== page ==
We think of the near impossibility of finding APTs without multiple dedicated staff assigned to each Infosec function. And how would one train to challenge such an adversary? Lots of businesses will fall into the targeting reticule of one of the many APTs. But for each of the APTs, there are dozens of persistent threats coming after your networks, with tradecraft not as good. You can use these to show successes to leadership. You can use these to sharpen your skills. And you can use the learning experience to better position yourself to catch the advanced threats, who will also make mistakes.

Give your adversary every opportunity to make a mistake. They will. And you will catch them.


Who are you?

That one question defines so much of you. Thinking about the question defines you. Specifically, how you think about that question. In Infosec you have to be analytical. Whether you work or desire to work at a strategic (leadership), operational (cooperative), or tactical (technical) level, the ability to ask the right questions, and analyze questions asked is part of the job. What are you trying to find out? What will that information get you? Why is getting that information important? What does the person asking the question want to know? What do they need to know? Are they asking for what they need? What questions will the answer you give prompt? A proper analytic question is the start of a series of multi-order effects birthed by the series of questions that spawn from the first one.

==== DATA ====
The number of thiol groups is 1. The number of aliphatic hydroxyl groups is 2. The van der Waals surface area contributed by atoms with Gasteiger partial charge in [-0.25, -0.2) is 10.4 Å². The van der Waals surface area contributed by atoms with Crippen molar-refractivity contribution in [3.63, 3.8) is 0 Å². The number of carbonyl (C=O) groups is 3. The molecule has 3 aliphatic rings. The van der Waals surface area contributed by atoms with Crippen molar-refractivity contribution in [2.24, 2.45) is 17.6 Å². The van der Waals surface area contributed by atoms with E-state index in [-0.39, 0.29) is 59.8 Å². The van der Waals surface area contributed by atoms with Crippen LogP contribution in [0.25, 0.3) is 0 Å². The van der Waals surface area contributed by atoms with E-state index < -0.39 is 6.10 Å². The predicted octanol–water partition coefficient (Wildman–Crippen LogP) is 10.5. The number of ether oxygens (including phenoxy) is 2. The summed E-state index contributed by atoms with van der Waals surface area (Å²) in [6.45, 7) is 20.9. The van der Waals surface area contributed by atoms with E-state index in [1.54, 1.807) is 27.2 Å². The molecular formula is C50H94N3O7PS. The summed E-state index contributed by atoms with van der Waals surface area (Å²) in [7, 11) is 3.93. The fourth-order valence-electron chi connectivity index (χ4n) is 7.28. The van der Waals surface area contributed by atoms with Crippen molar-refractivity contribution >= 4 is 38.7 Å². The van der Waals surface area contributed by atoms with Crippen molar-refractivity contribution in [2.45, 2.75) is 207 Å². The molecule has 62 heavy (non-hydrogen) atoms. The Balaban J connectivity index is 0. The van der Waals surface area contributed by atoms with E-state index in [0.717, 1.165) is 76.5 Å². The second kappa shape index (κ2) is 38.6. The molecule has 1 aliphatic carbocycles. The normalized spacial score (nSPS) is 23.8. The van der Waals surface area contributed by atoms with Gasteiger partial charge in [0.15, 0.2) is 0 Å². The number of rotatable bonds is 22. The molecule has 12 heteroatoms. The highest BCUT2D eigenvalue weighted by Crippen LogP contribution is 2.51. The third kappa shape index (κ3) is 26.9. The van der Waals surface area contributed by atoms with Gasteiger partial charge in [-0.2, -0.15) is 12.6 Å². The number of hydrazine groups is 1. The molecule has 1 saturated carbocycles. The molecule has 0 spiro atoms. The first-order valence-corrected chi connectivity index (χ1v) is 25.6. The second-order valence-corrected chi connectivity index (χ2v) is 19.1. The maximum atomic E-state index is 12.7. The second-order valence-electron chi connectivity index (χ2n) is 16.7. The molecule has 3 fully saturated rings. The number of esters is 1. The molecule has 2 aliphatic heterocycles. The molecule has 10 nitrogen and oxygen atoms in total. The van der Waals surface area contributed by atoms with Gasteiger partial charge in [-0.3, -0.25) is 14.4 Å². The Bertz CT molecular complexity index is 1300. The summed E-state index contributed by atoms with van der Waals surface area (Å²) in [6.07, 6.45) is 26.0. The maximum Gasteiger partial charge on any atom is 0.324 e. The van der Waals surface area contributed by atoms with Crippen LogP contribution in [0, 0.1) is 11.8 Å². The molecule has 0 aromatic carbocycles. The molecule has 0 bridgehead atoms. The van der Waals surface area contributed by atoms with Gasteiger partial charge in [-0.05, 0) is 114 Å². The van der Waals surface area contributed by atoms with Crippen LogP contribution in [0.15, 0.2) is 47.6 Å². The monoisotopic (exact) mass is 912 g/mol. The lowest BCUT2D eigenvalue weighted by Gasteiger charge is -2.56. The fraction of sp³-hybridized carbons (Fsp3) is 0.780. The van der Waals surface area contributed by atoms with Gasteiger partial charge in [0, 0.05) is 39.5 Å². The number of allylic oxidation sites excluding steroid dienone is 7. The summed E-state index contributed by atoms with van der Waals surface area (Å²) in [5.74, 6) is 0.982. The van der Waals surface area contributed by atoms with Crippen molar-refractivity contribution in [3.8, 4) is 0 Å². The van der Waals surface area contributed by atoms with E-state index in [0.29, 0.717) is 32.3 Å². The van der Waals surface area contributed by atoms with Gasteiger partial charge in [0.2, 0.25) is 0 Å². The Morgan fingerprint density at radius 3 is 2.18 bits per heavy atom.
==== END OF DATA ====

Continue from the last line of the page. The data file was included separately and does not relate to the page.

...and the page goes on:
By virtue of reading this blog, I'd bet money you have created a profile on at least one social media site, even if it was for a short time. If you haven't, you've at least read one profile on social media. The odds that neither are true are smaller then a rounding error to significant digits. Think of any profile you have read. There is a character limit. They are designed to be small blurbs, succinct, and by their very nature incomplete. And that is the problem - especially in Infosec.

A moment in time can change a life. A person's most outrageous experience in life comes down to one single moment. Every social media post, upload, and interaction is at best one moment in time. Sometimes the ones we want to show the world. Often it is one's weakness, rage, or hate, vile and unfiltered. And very disturbing, this is prevalent in Infosec. Even worse, those in Infosec are willing to judge based on one moment. What makes that an egregious sin is Infosec is supposed to be so analytical. A moment in time is an indicator. And an indicator without adversarial TTPs only shows what happened right at that moment. If that. Investigators who claim to be purely analytical when dealing with a digital indicator will then judge someone worthy of damnation (or termination from whatever job they have) based on an indicator. And based on a truly perverted sense of absolutist justice.